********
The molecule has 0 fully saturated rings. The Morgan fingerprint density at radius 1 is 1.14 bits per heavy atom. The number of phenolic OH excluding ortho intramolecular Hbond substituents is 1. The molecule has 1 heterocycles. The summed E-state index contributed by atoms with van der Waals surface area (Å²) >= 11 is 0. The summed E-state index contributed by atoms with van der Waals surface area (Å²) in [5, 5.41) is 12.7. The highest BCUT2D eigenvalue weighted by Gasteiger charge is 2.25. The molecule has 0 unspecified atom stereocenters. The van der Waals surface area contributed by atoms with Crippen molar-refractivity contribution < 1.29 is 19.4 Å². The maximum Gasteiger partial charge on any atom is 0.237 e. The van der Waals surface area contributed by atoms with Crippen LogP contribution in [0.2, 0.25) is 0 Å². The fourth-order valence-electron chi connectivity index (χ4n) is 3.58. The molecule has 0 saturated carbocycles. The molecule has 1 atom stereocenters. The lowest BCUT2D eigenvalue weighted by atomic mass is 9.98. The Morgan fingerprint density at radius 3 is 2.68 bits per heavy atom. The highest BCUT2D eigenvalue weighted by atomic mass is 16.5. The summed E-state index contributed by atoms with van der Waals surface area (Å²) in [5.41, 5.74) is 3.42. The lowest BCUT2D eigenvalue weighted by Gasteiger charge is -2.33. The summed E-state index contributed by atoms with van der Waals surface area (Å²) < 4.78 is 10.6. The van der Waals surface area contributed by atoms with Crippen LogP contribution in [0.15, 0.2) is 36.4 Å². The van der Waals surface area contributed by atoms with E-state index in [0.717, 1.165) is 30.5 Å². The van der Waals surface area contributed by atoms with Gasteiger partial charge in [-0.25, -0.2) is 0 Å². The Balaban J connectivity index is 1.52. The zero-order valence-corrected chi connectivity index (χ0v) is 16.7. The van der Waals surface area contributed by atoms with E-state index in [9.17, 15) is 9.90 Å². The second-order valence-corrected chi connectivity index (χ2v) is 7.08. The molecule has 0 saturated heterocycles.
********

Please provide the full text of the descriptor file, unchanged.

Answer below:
The molecule has 0 fully saturated rings. The Morgan fingerprint density at radius 1 is 1.14 bits per heavy atom. The number of phenolic OH excluding ortho intramolecular Hbond substituents is 1. The molecule has 1 heterocycles. The summed E-state index contributed by atoms with van der Waals surface area (Å²) >= 11 is 0. The summed E-state index contributed by atoms with van der Waals surface area (Å²) in [5, 5.41) is 12.7. The highest BCUT2D eigenvalue weighted by Gasteiger charge is 2.25. The molecule has 0 unspecified atom stereocenters. The van der Waals surface area contributed by atoms with Crippen molar-refractivity contribution < 1.29 is 19.4 Å². The maximum Gasteiger partial charge on any atom is 0.237 e. The van der Waals surface area contributed by atoms with Crippen LogP contribution in [0.2, 0.25) is 0 Å². The fourth-order valence-electron chi connectivity index (χ4n) is 3.58. The molecule has 0 saturated carbocycles. The molecule has 1 atom stereocenters. The lowest BCUT2D eigenvalue weighted by atomic mass is 9.98. The Morgan fingerprint density at radius 3 is 2.68 bits per heavy atom. The highest BCUT2D eigenvalue weighted by atomic mass is 16.5. The summed E-state index contributed by atoms with van der Waals surface area (Å²) in [5.41, 5.74) is 3.42. The lowest BCUT2D eigenvalue weighted by Gasteiger charge is -2.33. The summed E-state index contributed by atoms with van der Waals surface area (Å²) < 4.78 is 10.6. The van der Waals surface area contributed by atoms with Crippen LogP contribution in [0.15, 0.2) is 36.4 Å². The van der Waals surface area contributed by atoms with E-state index in [0.717, 1.165) is 30.5 Å². The van der Waals surface area contributed by atoms with Gasteiger partial charge in [-0.25, -0.2) is 0 Å². The Balaban J connectivity index is 1.52. The zero-order valence-corrected chi connectivity index (χ0v) is 16.7. The van der Waals surface area contributed by atoms with E-state index in [9.17, 15) is 9.90 Å². The second-order valence-corrected chi connectivity index (χ2v) is 7.08. The molecule has 0 saturated heterocycles.